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    The Philosopher and the Wolf: Lessons from the Wild on Love, Death and Happiness (Paperback) By (author) Mark Rowlands

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    DescriptionThis fascinating book charts the relationship between Mark Rowlands, a rootless philosopher, and Brenin, his extraordinarily well-travelled wolf. More than just an exotic pet, Brenin exerted an immense influence on Rowlands as both a person, and, strangely enough, as a philosopher, leading him to re-evaluate his attitude to love, happiness, nature and death. By turns funny (what do you do when your wolf eats your air-conditioning unit?) and poignant, this life-affirming book will make you reappraise what it means to be human.


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  • Full bibliographic data for The Philosopher and the Wolf

    Title
    The Philosopher and the Wolf
    Subtitle
    Lessons from the Wild on Love, Death and Happiness
    Authors and contributors
    By (author) Mark Rowlands
    Physical properties
    Format: Paperback
    Number of pages: 256
    Width: 128 mm
    Height: 194 mm
    Thickness: 18 mm
    Weight: 181 g
    Language
    English
    ISBN
    ISBN 13: 9781847081025
    ISBN 10: 1847081029
    Classifications

    BIC E4L: BIO
    Nielsen BookScan Product Class 3: T4.0A
    BIC subject category V2: BM
    DC22: 128
    BISAC V2.8: BIO009000
    Warengruppen-Systematik des deutschen Buchhandels: 15220
    BISAC V2.8: PHI010000, PET010000
    Libri: PHIL8004
    BISAC V2.8: BIO026000
    Libri: ERIN2060
    BISAC V2.8: NAT044000
    Thema V1.0: DNC
    Publisher
    GRANTA BOOKS
    Imprint name
    GRANTA BOOKS
    Publication date
    04 May 2009
    Publication City/Country
    London
    Author Information
    MARK ROWLANDS is currently Professor of Philosophy at the University of Miami. See also www.markrowlandsauthor.com and his blog www.secularphilosophy.com
    Review quote
    'This year's most original and instructive work of popular philosophy ... a remarkable portrait of the bond that can exist between a human being and a beast ... [Rowlands is ] a rare contemporary philosopher who is able to learn from everything he experiences in life, not just books and academic journals. That is what makes The Philosopher and the Wolf so refreshing' Financial Times 'An extraordinary memoir' Daily Mail 'A powerfully subversive critique of the unexamined assumption that shape the way most philosophers - along with most people - think about animals and themselves' Literary Review 'Rowland's memoir is life-affirming, engrossing, thoughtful and moving ... The Philosopher and the Wolf could become a philosophical cult classic' TLS 'Nothing short of human existence, survival and our relationship to all other creatures is examined here and it's all written in a beautifully elegiac way. The heart-strings will be pulled and the mind stimulated' City AM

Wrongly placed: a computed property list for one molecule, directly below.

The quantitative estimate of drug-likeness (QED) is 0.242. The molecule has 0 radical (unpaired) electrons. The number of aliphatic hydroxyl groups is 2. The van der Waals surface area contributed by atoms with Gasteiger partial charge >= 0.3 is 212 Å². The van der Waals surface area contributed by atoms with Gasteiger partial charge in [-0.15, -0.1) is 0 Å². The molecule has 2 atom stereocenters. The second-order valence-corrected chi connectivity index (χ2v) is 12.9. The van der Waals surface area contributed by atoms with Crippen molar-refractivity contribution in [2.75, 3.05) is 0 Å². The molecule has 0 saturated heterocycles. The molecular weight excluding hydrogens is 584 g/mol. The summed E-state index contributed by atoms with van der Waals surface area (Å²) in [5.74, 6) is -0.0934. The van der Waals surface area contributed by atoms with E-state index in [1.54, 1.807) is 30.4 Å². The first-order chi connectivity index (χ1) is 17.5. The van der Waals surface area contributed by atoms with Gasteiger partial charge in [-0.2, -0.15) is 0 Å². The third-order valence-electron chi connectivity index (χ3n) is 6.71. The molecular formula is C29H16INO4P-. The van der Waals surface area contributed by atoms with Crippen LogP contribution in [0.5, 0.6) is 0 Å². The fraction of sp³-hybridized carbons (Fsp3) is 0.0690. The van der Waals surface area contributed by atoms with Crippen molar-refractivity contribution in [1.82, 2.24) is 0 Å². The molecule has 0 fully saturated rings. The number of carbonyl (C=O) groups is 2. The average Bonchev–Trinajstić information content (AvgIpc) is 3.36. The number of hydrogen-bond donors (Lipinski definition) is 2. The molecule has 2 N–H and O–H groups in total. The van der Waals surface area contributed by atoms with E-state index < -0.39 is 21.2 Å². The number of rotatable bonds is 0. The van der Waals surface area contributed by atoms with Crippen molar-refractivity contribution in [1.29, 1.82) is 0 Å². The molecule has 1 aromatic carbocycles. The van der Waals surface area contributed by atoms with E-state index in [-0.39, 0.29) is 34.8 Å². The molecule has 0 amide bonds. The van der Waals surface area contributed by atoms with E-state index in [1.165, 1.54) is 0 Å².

Review text
    A unique human-animal friendship becomes the springboard and locus for exploring issues in metaphysics, ethics, existentialism, theodicy and human emotion.Through philosophical reflections combined with a personal narrative of the ten-plus year period he lived with a wolf named Brenin, Rowlands (Philosophy/Univ. of Miami, Body Language, 2006, etc.) constructs both a memoir and a philosophical journal. Each chapter is packed with personal anecdotes - for example, the author and friends picking up girls at rugby parties with Brenin's "help" - and with philosophical explorations ranging from notions of time, consciousness and freedom to ideas regarding malice, evil and death. Rowlands also investigates humankind's supposed obsession with feelings and sets out to redefine, or at least re-envision, such emotions as happiness, love and pleasure. His knowledge of the Western philosophical tradition is rich, ranging from Aristotle through Hobbes, Nietzsche, Heidegger, Wittgenstein and Sartre. The author's presentation of difficult philosophical concepts and of more general human experience is keen and readable, though his insights are often profoundly misanthropic. The narrative is alternately humorous and affecting, even self-deprecating at times, but the tone can also be arrogant, self-indulgent and self-aggrandizing. This creates an odd and largely duplicitous kind of irony, since Rowlands' primary impulse seems to be an attempt to reveal the depravity of human nature. Wolf and canine qualities are privileged throughout the text, albeit in compelling and convincing ways. The author learns from Brenin, for example, that "in happiness, pleasant and unpleasant aspects form an indissoluble whole." The wolf is the real teacher in this relationship.Supercilious at times and misanthropic throughout, but Rowlands offers an accessible, intriguing way to engage complex philosophical ideas. (Kirkus Reviews)